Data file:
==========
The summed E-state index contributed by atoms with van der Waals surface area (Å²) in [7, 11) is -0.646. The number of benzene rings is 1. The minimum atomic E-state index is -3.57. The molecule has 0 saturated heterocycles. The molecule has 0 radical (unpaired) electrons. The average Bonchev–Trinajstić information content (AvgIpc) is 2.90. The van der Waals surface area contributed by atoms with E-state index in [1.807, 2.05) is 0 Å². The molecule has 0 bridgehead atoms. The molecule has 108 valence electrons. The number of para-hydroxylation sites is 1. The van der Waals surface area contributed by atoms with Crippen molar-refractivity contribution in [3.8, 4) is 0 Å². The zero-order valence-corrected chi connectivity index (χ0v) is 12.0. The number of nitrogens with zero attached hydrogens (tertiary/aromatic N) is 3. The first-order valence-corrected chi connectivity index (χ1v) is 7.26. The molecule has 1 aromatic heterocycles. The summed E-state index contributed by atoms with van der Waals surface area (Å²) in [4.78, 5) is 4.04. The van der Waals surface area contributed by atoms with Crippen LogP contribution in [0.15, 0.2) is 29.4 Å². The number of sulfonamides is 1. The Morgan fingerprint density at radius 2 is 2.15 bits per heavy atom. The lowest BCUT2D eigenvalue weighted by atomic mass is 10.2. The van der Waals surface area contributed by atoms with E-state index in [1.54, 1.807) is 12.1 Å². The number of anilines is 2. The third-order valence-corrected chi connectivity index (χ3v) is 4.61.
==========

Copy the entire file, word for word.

The summed E-state index contributed by atoms with van der Waals surface area (Å²) in [7, 11) is -0.646. The number of benzene rings is 1. The minimum atomic E-state index is -3.57. The molecule has 0 saturated heterocycles. The molecule has 0 radical (unpaired) electrons. The average Bonchev–Trinajstić information content (AvgIpc) is 2.90. The van der Waals surface area contributed by atoms with E-state index in [1.807, 2.05) is 0 Å². The molecule has 0 bridgehead atoms. The molecule has 108 valence electrons. The number of para-hydroxylation sites is 1. The van der Waals surface area contributed by atoms with Crippen molar-refractivity contribution in [3.8, 4) is 0 Å². The zero-order valence-corrected chi connectivity index (χ0v) is 12.0. The number of nitrogens with zero attached hydrogens (tertiary/aromatic N) is 3. The first-order valence-corrected chi connectivity index (χ1v) is 7.26. The molecule has 1 aromatic heterocycles. The summed E-state index contributed by atoms with van der Waals surface area (Å²) in [4.78, 5) is 4.04. The van der Waals surface area contributed by atoms with Crippen LogP contribution in [0.15, 0.2) is 29.4 Å². The number of sulfonamides is 1. The Morgan fingerprint density at radius 2 is 2.15 bits per heavy atom. The lowest BCUT2D eigenvalue weighted by atomic mass is 10.2. The van der Waals surface area contributed by atoms with E-state index in [1.54, 1.807) is 12.1 Å². The number of anilines is 2. The third-order valence-corrected chi connectivity index (χ3v) is 4.61.